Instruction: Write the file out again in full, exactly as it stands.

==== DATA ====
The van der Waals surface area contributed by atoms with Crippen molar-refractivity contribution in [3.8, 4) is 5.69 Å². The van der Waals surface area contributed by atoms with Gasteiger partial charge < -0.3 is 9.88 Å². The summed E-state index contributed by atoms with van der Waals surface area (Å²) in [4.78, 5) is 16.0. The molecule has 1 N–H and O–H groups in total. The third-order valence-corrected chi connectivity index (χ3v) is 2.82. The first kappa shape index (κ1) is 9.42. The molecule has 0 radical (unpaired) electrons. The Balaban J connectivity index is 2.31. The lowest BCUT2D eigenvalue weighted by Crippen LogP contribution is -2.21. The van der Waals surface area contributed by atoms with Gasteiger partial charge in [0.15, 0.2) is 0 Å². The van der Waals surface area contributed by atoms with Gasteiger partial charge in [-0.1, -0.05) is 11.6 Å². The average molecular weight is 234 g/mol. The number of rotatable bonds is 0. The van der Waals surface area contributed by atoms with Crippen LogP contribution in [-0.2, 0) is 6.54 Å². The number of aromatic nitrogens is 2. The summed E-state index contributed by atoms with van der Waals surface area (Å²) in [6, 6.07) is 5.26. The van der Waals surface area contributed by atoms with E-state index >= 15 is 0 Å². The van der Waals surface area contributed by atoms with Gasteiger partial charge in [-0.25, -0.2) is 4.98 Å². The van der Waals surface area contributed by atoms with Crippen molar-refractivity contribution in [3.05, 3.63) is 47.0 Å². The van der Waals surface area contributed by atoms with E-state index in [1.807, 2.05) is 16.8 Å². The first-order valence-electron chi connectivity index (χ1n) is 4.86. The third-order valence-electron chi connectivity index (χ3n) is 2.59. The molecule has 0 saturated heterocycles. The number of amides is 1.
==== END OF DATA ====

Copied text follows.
The van der Waals surface area contributed by atoms with Crippen molar-refractivity contribution in [3.8, 4) is 5.69 Å². The van der Waals surface area contributed by atoms with Gasteiger partial charge < -0.3 is 9.88 Å². The summed E-state index contributed by atoms with van der Waals surface area (Å²) in [4.78, 5) is 16.0. The molecule has 1 N–H and O–H groups in total. The third-order valence-corrected chi connectivity index (χ3v) is 2.82. The first kappa shape index (κ1) is 9.42. The molecule has 0 radical (unpaired) electrons. The Balaban J connectivity index is 2.31. The lowest BCUT2D eigenvalue weighted by Crippen LogP contribution is -2.21. The van der Waals surface area contributed by atoms with Gasteiger partial charge in [0.15, 0.2) is 0 Å². The van der Waals surface area contributed by atoms with Gasteiger partial charge in [-0.1, -0.05) is 11.6 Å². The average molecular weight is 234 g/mol. The number of rotatable bonds is 0. The van der Waals surface area contributed by atoms with Crippen LogP contribution in [-0.2, 0) is 6.54 Å². The number of aromatic nitrogens is 2. The summed E-state index contributed by atoms with van der Waals surface area (Å²) in [6, 6.07) is 5.26. The van der Waals surface area contributed by atoms with E-state index >= 15 is 0 Å². The van der Waals surface area contributed by atoms with Gasteiger partial charge in [-0.25, -0.2) is 4.98 Å². The van der Waals surface area contributed by atoms with Crippen molar-refractivity contribution in [3.05, 3.63) is 47.0 Å². The van der Waals surface area contributed by atoms with E-state index in [1.807, 2.05) is 16.8 Å². The first-order valence-electron chi connectivity index (χ1n) is 4.86. The third-order valence-electron chi connectivity index (χ3n) is 2.59. The molecule has 0 saturated heterocycles. The number of amides is 1.